Since the settlement of Queretaro City (Figure 1) in 1532 by the Otomi Kho-nin, also known as Fernando de Tapia, the population increase had a lien agricultural and industrial development. In 1743, the population was 5,849 habitants and after remained constant over 30,000 habitants during 1910 through 1940. Progress grew rapidly after the end of the Revolution. In 1950 the population reached 50,000 & 130,000; by 1970: 641,386 in 1980, and by 2010 the city had overflowed other counties surpassing one million in habitants. During the same period, the territorial expansion produced an increase in the population density and modified substantially the land uses. The availability of water resources has also changed. Currently, 83% of the population is urban and 95% is regarded as rural–peri-urban. Figure 2 shows a trend of population, the spread urban surface and water supply evolution. Visibly, the trend is exponential from 1950, a similar condition for urban surface and water supply. The water supply flow in the beginning of the colonial period and the industrial development of Queretaro in 1700 was of 30 l s-1, from pumping springs located 100 km North of the city, and increased to 2360 l s-1 which was transferring from 200 km of neighbor basin, such representing a 147.5 times increase (Figure 2). The most important hydraulic infrastructure of water supply was carried out between 1726 and 1735, the 1280 m long aqueduct. The population estimated at the time was about 46 472 habitants.


Figure 1.

Location of Queretaro River Basin.


Figure 2.

Population, urban surface and water supply evolution (above). Average annual precipitation in the “Observatorio Station”, 1921-2007 (low).

Also, for this period there are existing reports that the water quality of the Queretaro River was polluted and people became ill after drinking such water as indicated by Von Humboldt in 1803 during his visit to Queretaro [12]. Official reports indicate that the water comes from the extraction of Queretaro’s aquifers of Buena vista, Amazcala-Chichimequillas and Huimilpan located under the basin all being overexploited, as shown on Table 1. Agriculture generally consumes 54%, except in the Queretaro aquifer where most extractions are for urban public consumption. The water demand within the basin is estimated at 106 million m-³ Table 1 shows the five aquifers located in the Queretaro River’s Basin where a deficit is observed due to high pumping for the supply of agriculture and urban water consumption. The Queretaro Water Commission (CEAQ) reported an annual average water reduction of 3 m y-1 and in some sites twice as much; in the 40´s the water table was at the surface. Furthermore, it was reported that for each 103 m³ pumping, only 70% is recovered through deep recharge.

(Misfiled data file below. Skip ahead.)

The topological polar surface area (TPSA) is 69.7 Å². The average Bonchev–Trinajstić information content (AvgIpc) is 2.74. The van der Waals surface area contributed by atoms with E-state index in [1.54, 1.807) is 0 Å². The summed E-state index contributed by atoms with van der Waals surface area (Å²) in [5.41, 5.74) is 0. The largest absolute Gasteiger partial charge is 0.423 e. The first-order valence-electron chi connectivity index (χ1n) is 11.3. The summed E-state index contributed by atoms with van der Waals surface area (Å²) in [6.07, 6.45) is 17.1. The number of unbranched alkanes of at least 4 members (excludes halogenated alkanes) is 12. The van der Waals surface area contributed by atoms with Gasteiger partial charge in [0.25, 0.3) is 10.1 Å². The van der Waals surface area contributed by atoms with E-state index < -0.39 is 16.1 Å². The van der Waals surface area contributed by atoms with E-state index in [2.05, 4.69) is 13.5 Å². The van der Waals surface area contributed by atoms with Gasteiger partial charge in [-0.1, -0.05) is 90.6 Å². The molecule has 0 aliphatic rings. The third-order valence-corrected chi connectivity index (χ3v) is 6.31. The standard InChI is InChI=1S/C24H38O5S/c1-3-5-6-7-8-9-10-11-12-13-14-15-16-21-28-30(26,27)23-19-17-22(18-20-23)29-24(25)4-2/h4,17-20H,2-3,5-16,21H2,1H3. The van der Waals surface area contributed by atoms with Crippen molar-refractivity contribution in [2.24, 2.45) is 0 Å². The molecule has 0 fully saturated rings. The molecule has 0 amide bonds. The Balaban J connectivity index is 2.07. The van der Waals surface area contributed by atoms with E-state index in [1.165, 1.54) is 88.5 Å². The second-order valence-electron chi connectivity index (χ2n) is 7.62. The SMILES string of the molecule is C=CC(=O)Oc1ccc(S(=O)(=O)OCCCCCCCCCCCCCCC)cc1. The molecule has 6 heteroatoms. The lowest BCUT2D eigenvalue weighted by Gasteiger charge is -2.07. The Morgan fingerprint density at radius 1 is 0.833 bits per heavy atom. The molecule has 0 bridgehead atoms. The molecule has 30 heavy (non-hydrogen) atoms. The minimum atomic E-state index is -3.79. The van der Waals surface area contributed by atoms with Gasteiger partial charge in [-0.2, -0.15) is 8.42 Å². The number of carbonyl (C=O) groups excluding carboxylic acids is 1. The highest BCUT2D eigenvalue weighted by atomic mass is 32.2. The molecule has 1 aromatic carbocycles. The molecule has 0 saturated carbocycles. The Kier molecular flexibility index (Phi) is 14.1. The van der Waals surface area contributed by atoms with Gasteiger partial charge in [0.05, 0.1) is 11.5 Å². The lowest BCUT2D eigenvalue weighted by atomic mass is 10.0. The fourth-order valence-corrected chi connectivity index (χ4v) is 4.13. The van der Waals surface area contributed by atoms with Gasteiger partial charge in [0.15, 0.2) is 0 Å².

Figure 3.

Plot outline of the main roads that strangle the water paths Mexico-Queretaro, railway Guadalajara-México (Pan American Highway embankment) railway. In the ditch, grey blue black road and railway tracks 1897.

The water pathway has been transformed through the evolution of the urban architecture from 1778 to the present time. The network of streets, acequias (irrigation ditch) and drains has defined the urban scheme of the city, and the urban architecture was instituted during the settlement of Querétaro in 1531 and grew at the same rate as Mexico City. “The water of the River coming from the Cañada village trough of channels network to irrigated a large number of orchards fields that made Querétaro famous for their jolly gardens and great variety of fruits"[13]. At the beginning of the War of Independence, as one may appreciate on Figure 3, the city still kept its original stroke, heart-shaped quasi-symmetric (West) and developed along the Queretaro River. However, the city began to extend towards the Hercules village (Villa Cayetano Rubio), Northeast zone of the Hacienda of Pate and South in limits of the posts along San Miguel de Allende and El Pueblito, result of industrial development. Such growth marked the limits of the city’s outline, from an extended conformation.

Component water balance (mm)MexicoQueretaro River basinVolume
106 m3
Average Precipitation7725571528100 Mex.
100 Qro.
Evaporation (soil+vegetation)558464110672.3 Mex.
83.3 Qro.